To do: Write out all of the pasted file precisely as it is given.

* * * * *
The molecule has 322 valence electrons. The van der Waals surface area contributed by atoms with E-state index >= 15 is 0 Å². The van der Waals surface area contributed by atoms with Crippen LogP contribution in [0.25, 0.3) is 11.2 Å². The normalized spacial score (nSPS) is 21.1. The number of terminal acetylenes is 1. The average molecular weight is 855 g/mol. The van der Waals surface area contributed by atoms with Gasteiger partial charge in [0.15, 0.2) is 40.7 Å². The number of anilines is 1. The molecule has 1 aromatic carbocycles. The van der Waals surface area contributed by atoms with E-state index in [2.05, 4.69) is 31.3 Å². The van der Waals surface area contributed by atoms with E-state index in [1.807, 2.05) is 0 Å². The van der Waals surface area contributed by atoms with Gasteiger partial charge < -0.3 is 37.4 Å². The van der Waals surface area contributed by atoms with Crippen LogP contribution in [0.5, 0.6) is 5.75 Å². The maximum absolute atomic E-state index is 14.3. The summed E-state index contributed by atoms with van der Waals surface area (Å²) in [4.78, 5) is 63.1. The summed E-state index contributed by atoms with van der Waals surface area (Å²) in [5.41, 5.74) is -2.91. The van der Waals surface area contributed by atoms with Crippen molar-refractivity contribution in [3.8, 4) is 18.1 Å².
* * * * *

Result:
The molecule has 322 valence electrons. The van der Waals surface area contributed by atoms with E-state index >= 15 is 0 Å². The van der Waals surface area contributed by atoms with Crippen LogP contribution in [0.25, 0.3) is 11.2 Å². The normalized spacial score (nSPS) is 21.1. The number of terminal acetylenes is 1. The average molecular weight is 855 g/mol. The van der Waals surface area contributed by atoms with Gasteiger partial charge in [0.15, 0.2) is 40.7 Å². The number of anilines is 1. The molecule has 1 aromatic carbocycles. The van der Waals surface area contributed by atoms with E-state index in [2.05, 4.69) is 31.3 Å². The van der Waals surface area contributed by atoms with E-state index in [1.807, 2.05) is 0 Å². The van der Waals surface area contributed by atoms with Gasteiger partial charge < -0.3 is 37.4 Å². The van der Waals surface area contributed by atoms with Crippen LogP contribution in [0.5, 0.6) is 5.75 Å². The maximum absolute atomic E-state index is 14.3. The summed E-state index contributed by atoms with van der Waals surface area (Å²) in [4.78, 5) is 63.1. The summed E-state index contributed by atoms with van der Waals surface area (Å²) in [5.41, 5.74) is -2.91. The van der Waals surface area contributed by atoms with Crippen molar-refractivity contribution in [3.8, 4) is 18.1 Å².